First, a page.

IRENE. I exposed myself wholly and unreservedly to your gaze {more softly} and never once did you touch me ….

* * * *

RUBEK {looks impressively at her}. I was an artist, Irene.

IRENE {darkly}. That is just it. That is just it.

Thinking deeper and deeper on himself and on his former attitude towards this woman, it strikes him yet more forcibly that there are great gulfs set between his art and his life, and that even in his art his skill and genius are far from perfect. Since Irene left him he has done nothing but paint portrait busts of townsfolk. Finally, some kind of resolution is enkindled in him, a resolution to repair his botching, for he does not altogether despair of that. There is just a reminder of the will-glorification of Brand in the lines that follow.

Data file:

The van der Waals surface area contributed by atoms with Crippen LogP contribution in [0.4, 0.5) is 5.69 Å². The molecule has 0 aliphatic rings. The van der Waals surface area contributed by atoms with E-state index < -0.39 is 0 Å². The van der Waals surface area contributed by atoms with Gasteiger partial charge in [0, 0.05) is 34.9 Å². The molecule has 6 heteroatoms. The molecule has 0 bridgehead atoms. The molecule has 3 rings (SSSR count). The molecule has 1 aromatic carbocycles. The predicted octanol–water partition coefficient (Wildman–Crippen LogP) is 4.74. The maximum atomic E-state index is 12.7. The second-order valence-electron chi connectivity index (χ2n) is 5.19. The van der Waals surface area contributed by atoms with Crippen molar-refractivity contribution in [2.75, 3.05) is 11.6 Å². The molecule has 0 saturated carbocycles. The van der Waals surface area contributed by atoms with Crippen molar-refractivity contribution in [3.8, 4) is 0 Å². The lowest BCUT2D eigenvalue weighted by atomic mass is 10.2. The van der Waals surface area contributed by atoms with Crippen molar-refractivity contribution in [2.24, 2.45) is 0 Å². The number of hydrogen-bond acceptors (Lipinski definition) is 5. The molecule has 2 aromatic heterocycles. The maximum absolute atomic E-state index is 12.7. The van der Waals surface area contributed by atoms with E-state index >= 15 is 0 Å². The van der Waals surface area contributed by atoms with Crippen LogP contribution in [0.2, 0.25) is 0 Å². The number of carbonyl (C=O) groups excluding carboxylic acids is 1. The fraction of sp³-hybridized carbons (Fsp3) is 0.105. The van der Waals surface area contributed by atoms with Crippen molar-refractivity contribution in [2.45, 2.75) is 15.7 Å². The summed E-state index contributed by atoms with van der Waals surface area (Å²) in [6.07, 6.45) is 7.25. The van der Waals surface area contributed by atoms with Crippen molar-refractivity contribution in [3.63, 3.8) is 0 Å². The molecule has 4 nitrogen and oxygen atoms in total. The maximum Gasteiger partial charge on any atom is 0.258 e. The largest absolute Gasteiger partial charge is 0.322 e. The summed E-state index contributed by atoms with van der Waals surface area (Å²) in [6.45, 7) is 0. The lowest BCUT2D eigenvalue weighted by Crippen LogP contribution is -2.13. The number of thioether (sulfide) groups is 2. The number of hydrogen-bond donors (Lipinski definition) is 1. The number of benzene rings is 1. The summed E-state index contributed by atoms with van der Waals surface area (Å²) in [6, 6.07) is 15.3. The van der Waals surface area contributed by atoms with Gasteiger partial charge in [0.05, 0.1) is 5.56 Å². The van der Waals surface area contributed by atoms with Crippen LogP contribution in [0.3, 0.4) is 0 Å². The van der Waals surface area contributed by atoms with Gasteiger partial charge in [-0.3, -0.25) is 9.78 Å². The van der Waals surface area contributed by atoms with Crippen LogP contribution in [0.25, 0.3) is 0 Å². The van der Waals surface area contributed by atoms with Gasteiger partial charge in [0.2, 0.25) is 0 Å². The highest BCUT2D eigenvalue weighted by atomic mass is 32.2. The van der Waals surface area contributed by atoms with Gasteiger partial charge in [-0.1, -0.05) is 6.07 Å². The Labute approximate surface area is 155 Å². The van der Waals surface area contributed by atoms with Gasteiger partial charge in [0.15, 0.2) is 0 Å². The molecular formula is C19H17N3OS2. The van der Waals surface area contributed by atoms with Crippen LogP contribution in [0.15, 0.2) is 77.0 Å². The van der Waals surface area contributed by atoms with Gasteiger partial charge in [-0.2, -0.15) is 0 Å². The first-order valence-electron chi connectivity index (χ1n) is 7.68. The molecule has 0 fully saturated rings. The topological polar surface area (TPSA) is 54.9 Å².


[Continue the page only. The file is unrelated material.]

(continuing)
RUBEK {struggling with himself, uncertainly}. If we could, oh, if only we could ….

IRENE. Why can we not do what we will?

In fine, the two agree in deeming their present state insufferable. It appears plain to her that Rubek lies under a heavy obligation to her, and with their recognition of this, and the entrance of Maja, fresh from the enchantment of Ulfheim, the first act closes.

RUBEK. When did you begin to seek for me, Irene?

IRENE {with a touch of jesting bitterness}. From the time when I realized that I had given away to you something rather indispensable. Something one ought never to part with.

RUBEK (bowing his head). Yes, that is bitterly true. You gave me three or four years of your youth.

IRENE. More, more than that I gave you — spendthrift as I then was.

RUBEK. Yes, you were prodigal, Irene. You gave me all your naked loveliness —

IRENE. To gaze upon —

RUBEK. And to glorify ….

* * * *

IRENE. But you have forgotten the most precious gift.